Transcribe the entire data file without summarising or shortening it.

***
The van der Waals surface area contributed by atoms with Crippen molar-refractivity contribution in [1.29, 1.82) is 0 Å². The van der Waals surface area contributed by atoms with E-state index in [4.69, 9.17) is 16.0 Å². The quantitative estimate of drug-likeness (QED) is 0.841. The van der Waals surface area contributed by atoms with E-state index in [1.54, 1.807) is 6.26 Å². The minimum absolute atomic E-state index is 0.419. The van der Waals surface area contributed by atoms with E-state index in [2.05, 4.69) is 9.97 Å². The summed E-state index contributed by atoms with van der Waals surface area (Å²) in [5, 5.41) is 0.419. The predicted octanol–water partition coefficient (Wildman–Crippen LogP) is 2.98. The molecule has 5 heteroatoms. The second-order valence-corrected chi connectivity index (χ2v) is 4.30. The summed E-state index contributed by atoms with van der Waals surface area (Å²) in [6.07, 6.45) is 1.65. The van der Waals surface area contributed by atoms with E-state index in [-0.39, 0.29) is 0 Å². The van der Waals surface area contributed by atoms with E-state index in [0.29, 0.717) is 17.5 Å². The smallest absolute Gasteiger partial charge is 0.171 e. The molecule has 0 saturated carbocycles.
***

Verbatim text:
The van der Waals surface area contributed by atoms with Crippen molar-refractivity contribution in [1.29, 1.82) is 0 Å². The van der Waals surface area contributed by atoms with E-state index in [4.69, 9.17) is 16.0 Å². The quantitative estimate of drug-likeness (QED) is 0.841. The van der Waals surface area contributed by atoms with E-state index in [1.54, 1.807) is 6.26 Å². The minimum absolute atomic E-state index is 0.419. The van der Waals surface area contributed by atoms with E-state index in [2.05, 4.69) is 9.97 Å². The summed E-state index contributed by atoms with van der Waals surface area (Å²) in [5, 5.41) is 0.419. The predicted octanol–water partition coefficient (Wildman–Crippen LogP) is 2.98. The molecule has 5 heteroatoms. The second-order valence-corrected chi connectivity index (χ2v) is 4.30. The summed E-state index contributed by atoms with van der Waals surface area (Å²) in [6.07, 6.45) is 1.65. The van der Waals surface area contributed by atoms with E-state index in [-0.39, 0.29) is 0 Å². The van der Waals surface area contributed by atoms with E-state index in [0.29, 0.717) is 17.5 Å². The smallest absolute Gasteiger partial charge is 0.171 e. The molecule has 0 saturated carbocycles.